Have you ever read a book that frustrated you to the core, but yet morbid fascination kept you glued to the pages? “Into the Wild” is one of those books. It’s been a few days since I finished it, but my mind keeps drifting off to that haunting last chapter when Christopher McCandless starved to death in an abandoned bus deep in the wilds of Alaska.
I just can’t wrap my brain around the risks he took, and the self-centered decisions he made. It’s human nature to not like what you can’t understand. So maybe that’s why I had a hard time giving Christopher (aka “Alexander Super-Tramp”) the benefit of the doubt.
I complained to my husband about my frustration with the guy. Apparently, he believes men have an innate desire to explore nature and discover uncharted territory. He also defended Chris by stating that he was just a kid, and that all 20-somethings do stupid things. I get that…kind of. Sure, we all do stupid things when our temporal lobes aren’t fully developed, but what Christopher did was so extreme, and so bizarre. It can’t just be chocked up to the ol’ “kids will be kids” theory.
The thing is, I can’t get pass Christopher’s one big character flaw. For someone who so vehemently preaches the gospel for human rights and social justice, he really didn’t do a damned thing for anyone except himself. Sure he visited some homeless camps, fed them a few sandwiches and dropped a couple bucks in their tin cups. But really, he wasn’t concerned about helping people out in the long-term. In fact, he actually did more harm than good by hitchhiking in and out of people’s lives so quickly. He had a way of staying in a town long enough to start building relationships with new friends only to vanish into the night, leaving them confused and heartbroken.
I felt so bad for Ronald, an old widower who wanted to be Christopher’s grandfather. Not only did Christopher leave Ron in the lurch, he also had the gall to send him a really offensive letter. In his sanctimonious ramblings, he belittled Ron’s conventional lifestyle, imploring him to sell all his belongings and hit the road. In essence, he told the old man that his life was crap, and that it wasn’t worth living unless he embraced an extreme, nomadic lifestyle. Huh. This is coming from a guy who hated being controlled.
I’m not a big fan of people who abandon the ones they love. That’s why I really didn’t like the book “Wild” (read my review here) and refuse to read “Eat, Pray, Love.” Christopher’s parents did have their flaws, his dad especially, but they were the Waltons compared to my own pitiful family. He crucified them for every injustice, large or small, including trying to buy him a new car (oh boo hoo). Since my parents never even considered providing me with a car, college tuition and an enormous trust fund, he’s not getting my sympathies.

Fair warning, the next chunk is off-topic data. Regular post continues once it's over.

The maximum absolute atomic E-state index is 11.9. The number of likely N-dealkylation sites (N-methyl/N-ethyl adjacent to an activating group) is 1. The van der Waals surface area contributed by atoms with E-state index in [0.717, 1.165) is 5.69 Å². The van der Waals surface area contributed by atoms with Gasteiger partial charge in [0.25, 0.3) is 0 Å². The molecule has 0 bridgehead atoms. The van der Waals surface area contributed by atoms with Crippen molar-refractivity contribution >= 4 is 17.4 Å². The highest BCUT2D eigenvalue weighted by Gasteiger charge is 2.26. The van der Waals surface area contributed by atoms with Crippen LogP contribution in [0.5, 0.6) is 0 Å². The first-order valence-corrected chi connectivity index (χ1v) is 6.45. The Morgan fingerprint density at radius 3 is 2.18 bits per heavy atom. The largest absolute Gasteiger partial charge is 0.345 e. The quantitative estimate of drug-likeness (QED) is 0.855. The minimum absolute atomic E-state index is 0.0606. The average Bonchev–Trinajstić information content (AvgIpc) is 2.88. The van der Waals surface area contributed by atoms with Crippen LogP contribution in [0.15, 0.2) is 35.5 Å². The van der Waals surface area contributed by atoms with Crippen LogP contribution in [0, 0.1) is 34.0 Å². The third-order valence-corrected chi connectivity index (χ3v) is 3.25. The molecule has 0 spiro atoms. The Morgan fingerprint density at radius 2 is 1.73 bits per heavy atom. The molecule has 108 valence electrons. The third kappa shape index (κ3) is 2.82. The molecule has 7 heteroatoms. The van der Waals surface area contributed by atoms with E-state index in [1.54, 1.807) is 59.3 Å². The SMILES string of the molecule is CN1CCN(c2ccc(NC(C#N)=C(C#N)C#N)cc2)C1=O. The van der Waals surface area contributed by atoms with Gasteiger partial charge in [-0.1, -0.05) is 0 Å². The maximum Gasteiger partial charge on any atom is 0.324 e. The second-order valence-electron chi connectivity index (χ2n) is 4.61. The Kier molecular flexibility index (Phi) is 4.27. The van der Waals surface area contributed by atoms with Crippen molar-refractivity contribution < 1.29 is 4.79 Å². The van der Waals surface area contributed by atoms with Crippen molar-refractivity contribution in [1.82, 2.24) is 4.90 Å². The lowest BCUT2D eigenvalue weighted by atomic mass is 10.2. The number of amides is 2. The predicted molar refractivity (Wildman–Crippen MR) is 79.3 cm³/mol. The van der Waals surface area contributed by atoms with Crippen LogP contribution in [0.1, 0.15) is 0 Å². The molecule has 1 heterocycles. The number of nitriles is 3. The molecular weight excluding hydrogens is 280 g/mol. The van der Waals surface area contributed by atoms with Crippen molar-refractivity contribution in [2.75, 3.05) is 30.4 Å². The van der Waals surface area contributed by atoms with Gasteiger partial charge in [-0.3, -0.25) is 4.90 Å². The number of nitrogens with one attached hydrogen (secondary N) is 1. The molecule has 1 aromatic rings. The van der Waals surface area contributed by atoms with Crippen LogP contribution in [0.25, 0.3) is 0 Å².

Am I missing the point altogether? Do I just not understand Chris’ motives on a deep, existential level? Am I just another cog in the machine of mainstream American society? I’m sure many people reading this would be nodding their heads. I, too, marvel at his footloose and fancy free journey into the wild. Hell, I even agree with a lot of his esoteric ramblings about the meaningless ways people are living their lives. When I’m trapped in a sea of brake lights every morning on my way to work, I fantasize about ditching the daily grind and living off the grid far away from materialism and power-hungry people. But truth be told, I’m happy with my life that Christopher would quickly dismiss as provincial and meaningless. His unrelenting black-and-white standpoint on right and wrong makes him no different than a religious fundamentalist. He believed that he held all the answers and everyone else just didn’t see the light. That arrogance and self-righteousness was his downfall.
Many reviewers chastised the author for “glorifying” Christopher by making him out to be this big hero for chasing his dream and living life to its fullest. I would have to disagree. The book was well researched, and the author did a fine job throwing out some theories, leaving it up to the readers to formulate their own opinions. He even pointed out that Christopher was somewhat of a hypocrite. He worshipped a bunch of authors and philosophers who were drunks and sexual deviants. In his travels he even befriended a man who habitually beat up his girlfriend. But yet he could never grant clemency to his own father for cheating on his wife decades ago. Since Christopher never let anyone in, his motives for running away will remain a mystery. My guess is that his hatred for his parents was so powerful, he wanted to crush them in the cruelest way possible. Take it from someone who knows, abandonment is one of the cruelest, most cowardly forms of punishment.
I know I’m being hard on the guy, but that’s partly because I’m so frustrated that he had to die. He was clearly a brilliant kid who could master a skill in just about any field. He was a natural entrepreneur, a computer software engineer, a writer, a political scientist. He even had plans to become a lawyer, a profession that would have allowed him to correct all of those social injustices that he so passionately decried. It’s a shame he chose to live the transient life with no intention of connecting with people and making an impact on the world. I’m all for getting in touch with nature and exploring far and distant lands, but humans are social animals. We need to share our experiences with others, a lesson that Christopher learned the hard way. In my humble opinion, if the world was full of “Alexander Super-Tramps” it wouldn’t be a better place.